National Guard and Federal Emergency Management Agency teams are being deployed to New Hampshire hospitals to help manage a severe winter COVID surge, Gov. Chris Sununu announced Wednesday.
"The winter surge is definitely upon us," the governor said. "We know cases and hospitalizations continue to rise. We want everyone to get vaccinated because that's the way out of this, without a doubt."
"I don't think we're going to peak out here for quite a few more weeks," he added. "Hopefully I'm wrong, hopefully we're toward the end of this. Unfortunately, I think these numbers are going to continue to rise as we get deeper into the winter."
Sununu said FEMA will be sending 24 healthcare professionals to Elliot Hospital in Manchester as early as this weekend. A second FEMA team of 30 paramedics will be arriving in the state by the end of next week, and will be assigned to hospitals with the highest COVID burden.
In addition, the governor said he is deploying 70 National Guard members to hospitals in the coming weeks to help with back room and clerical duties, freeing up hospital employees to focus on more critical tasks. They will be deployed to the hospitals with the most severe need.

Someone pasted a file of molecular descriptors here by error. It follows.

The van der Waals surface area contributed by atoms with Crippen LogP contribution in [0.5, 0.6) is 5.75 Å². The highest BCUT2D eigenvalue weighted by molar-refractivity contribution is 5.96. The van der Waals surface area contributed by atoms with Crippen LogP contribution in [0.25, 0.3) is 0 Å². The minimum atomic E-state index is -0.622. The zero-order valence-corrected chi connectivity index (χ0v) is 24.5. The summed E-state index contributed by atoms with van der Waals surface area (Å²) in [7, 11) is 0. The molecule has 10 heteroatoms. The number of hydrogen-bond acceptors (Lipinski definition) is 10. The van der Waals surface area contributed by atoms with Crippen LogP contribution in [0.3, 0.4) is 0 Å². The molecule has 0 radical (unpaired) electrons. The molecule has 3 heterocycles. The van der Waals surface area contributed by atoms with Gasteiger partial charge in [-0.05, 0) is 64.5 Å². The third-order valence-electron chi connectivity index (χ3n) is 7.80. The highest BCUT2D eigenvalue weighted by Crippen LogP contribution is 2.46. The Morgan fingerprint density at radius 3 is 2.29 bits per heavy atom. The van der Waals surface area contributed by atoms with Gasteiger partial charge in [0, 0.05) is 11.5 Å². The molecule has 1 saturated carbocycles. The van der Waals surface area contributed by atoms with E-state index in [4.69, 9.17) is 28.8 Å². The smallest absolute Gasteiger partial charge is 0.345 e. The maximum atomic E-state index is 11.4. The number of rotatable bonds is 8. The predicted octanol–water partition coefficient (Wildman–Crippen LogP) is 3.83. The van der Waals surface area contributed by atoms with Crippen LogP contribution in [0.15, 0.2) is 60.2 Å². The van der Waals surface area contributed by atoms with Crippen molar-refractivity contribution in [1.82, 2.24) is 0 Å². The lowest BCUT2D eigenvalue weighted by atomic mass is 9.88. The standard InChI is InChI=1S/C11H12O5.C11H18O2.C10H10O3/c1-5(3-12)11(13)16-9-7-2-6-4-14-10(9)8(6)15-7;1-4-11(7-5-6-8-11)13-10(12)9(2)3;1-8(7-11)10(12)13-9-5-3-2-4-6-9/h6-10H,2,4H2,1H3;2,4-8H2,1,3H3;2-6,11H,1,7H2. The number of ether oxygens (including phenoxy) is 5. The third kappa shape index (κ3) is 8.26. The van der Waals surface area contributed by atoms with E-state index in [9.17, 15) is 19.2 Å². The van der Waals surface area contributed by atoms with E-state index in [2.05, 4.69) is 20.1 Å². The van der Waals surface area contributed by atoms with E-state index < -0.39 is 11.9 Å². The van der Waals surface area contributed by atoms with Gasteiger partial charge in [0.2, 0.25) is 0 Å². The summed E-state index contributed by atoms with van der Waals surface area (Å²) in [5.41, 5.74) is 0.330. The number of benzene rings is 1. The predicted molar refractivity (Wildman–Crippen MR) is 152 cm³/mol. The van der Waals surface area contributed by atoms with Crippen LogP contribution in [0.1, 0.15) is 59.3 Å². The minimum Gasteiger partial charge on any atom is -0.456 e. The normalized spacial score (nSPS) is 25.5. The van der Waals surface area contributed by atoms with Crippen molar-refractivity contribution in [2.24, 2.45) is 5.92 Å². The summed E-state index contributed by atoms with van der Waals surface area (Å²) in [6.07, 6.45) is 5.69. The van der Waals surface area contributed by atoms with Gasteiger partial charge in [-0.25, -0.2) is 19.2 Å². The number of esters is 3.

"This is an all-hands-on-deck effort," Sununu said. "The reality of what's happening inside the hospitals is scary stuff."
Sununu added that the Executive Council approved a $6 million contract Wednesday for strike teams at long-term care facilities, which was one of the greatest needs cited by hospital CEOs as a way to help them open up beds.
And the state is working to expedite licenses for healthcare professionals to help bolster the ranks.
New Hampshire became the state with the highest COVID-19 case rate in the country last week, registering a seven-day positivity rate of 13.4%. That positivity dropped slightly to 12.3% over the past week, state health officials said, but cases remain very high, averaging 1,200 to 1,300 a day.
So far, no cases of the new omicron variant have been reported in the state but health officials said it is likely only a matter of time.
To encourage vaccination among residents, the state recently opened four new fixed vaccination sites which will offer vaccines and booster shots. The sites, which will be for walk-ins, are located in Berlin, Plymouth, Claremont and Rochester. While three of them are already up and running, the Rochester site will open Thursday.
The state is also holding a one-day "booster blitz" on Saturday where it will administer 12,000 COVID-19 booster shots at locations across the state. Sununu said a second, similar event is being planned for after the holiday season.
About 55% of the population in New Hampshire is fully vaccinated, while 61% of residents have received at least one dose, according to state data.
In April, New Hampshire became the first New England state to lift its mask mandate. Sununu said again Wednesday that there are no plans to bring it back.